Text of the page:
The board had received two bids for the Water System filter work but one didn't follow the rules, rather than sending a sealed envelope it arrive on time but by email. The board voted to open both bids but the vote failed. The Weston and Sampson bid was passed to Public Works Director Steve Brewer for his decision. Authorization of CRF funding will be needed and the board will need to approve. They also had a Scout scheduled to present his Eagle Scout project at the March 23, meeting.. 

Ilsley presented his proposed Comprehensive Solid Waste Strategy and Resourcing Model to the board after Selectmen Jack Barnes and George Plante were sworn in as returning selectmen and the board reorganized with Scott Campbell accepting the nomination as chair and Hoelzel as vice chair.

Ilsley's plan proposal includes the following information:
     Currently in Raymond there are 7 solid waste activities:

* Household Trash  Curbside Pick-up (PAYT)
* Recycling Curbside Pick-up (PAYT)
* Transfer Station Operational Contract
* SAU and Municipal Solid Waste Disposal
* Raymond Household Hazardous Waste Day
* Support Annual Operation Raymond Clean-up Day
* Private Dumpster Regulation and Enforcement

Ilsley said over 40 percent of the Pay As You Throw (PAYT) costs relate to recyclables while 100 percent of the program costs are directed to the Yellow Bags and not shared by those who engage in Recycling activities and this is made worse by the collapse of the recycling market. There is no way to adjust prices other than raising the cost of bags and sole reliance on the Yellow Bag as the revenue source to cover cost of curbside pick-up has allowed abuse of the program. The 2.5 percent increase in the Transfer Station contract was not addressed making matters worse causing a $300,000 increase in taxation prior to 2019.  The increased costs have resulted in more private dumpsters and the town lacks effective  and enforceable Dumpster Regulations. Transfer Station revenues were never linked to any Solid Waste program outcomes resulting in a lost revenue opportunity in excess of $100,000 over the past five years. The Operational Budget covers the SAU and Municipal Solid Waste collection and disposal costs thus paid through taxation amounting to $25,000 annually.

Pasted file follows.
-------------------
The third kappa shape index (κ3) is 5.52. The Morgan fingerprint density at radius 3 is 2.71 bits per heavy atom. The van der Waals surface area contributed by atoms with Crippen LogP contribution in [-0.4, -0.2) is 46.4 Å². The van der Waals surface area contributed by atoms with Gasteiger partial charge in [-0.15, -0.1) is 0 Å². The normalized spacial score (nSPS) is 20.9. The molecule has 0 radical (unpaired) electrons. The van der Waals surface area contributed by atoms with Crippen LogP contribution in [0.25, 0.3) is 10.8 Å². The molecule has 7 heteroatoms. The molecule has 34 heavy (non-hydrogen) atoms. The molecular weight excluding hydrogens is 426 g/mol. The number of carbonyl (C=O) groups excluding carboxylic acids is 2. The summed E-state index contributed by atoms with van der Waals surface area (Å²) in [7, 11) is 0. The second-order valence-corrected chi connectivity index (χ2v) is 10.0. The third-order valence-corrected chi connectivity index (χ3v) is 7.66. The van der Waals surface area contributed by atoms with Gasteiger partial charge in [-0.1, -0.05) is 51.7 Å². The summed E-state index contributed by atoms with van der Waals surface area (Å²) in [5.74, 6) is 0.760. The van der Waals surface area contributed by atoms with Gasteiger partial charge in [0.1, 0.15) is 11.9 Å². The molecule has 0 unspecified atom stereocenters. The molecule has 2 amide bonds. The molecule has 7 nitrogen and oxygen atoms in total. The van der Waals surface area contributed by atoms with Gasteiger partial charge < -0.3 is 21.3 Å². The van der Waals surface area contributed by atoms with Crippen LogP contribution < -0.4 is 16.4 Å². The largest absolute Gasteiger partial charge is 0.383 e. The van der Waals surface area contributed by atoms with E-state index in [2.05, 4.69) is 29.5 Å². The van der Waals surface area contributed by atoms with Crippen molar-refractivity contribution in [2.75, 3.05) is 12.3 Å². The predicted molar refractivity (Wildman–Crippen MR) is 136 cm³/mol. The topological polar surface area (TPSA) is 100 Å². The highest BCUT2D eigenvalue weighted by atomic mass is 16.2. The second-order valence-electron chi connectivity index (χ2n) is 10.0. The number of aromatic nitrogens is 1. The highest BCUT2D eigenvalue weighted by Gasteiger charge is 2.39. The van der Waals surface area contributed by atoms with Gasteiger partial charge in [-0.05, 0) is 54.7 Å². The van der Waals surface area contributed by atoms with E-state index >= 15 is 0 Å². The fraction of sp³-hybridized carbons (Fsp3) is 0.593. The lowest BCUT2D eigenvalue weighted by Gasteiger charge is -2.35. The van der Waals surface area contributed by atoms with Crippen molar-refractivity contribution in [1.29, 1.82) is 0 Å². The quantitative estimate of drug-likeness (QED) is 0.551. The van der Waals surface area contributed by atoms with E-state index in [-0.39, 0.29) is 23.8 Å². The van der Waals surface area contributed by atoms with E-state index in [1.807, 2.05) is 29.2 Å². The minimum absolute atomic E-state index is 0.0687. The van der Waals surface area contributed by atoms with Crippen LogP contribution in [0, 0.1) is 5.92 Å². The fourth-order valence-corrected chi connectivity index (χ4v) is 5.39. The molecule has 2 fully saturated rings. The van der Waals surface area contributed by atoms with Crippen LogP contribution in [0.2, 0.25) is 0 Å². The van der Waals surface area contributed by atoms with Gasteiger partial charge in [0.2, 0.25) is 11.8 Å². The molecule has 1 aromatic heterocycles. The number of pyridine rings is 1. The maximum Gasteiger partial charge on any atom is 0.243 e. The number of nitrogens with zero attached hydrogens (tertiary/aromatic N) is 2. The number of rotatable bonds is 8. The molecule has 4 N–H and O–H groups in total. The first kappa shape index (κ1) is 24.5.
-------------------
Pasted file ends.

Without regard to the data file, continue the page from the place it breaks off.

A new 5 year Transfer Station Operating Agreement was signed on January 31, 2020.  With the new contract is a new price list.  The new rates became effective February 1, 2020.   The new contract allows for the establishment of a Resident Sticker program. Clarification of Recycling Disposal at the Transfer Station  as of March 18, notes that the ability to dispose of single stream recycling will resume as soon as the resident permit  program is put in place. The resident permit program was reviewed with the Board of Selectmen on Monday  March 16th and the Town is proceeding to put this program in place. Barring any delays due to COVID 19, the program should be in place by mid to late April. In the meantime, any resident of Raymond is able to dispose of recyclables curbside by participating in the Pay As You Throw – yellow bag program.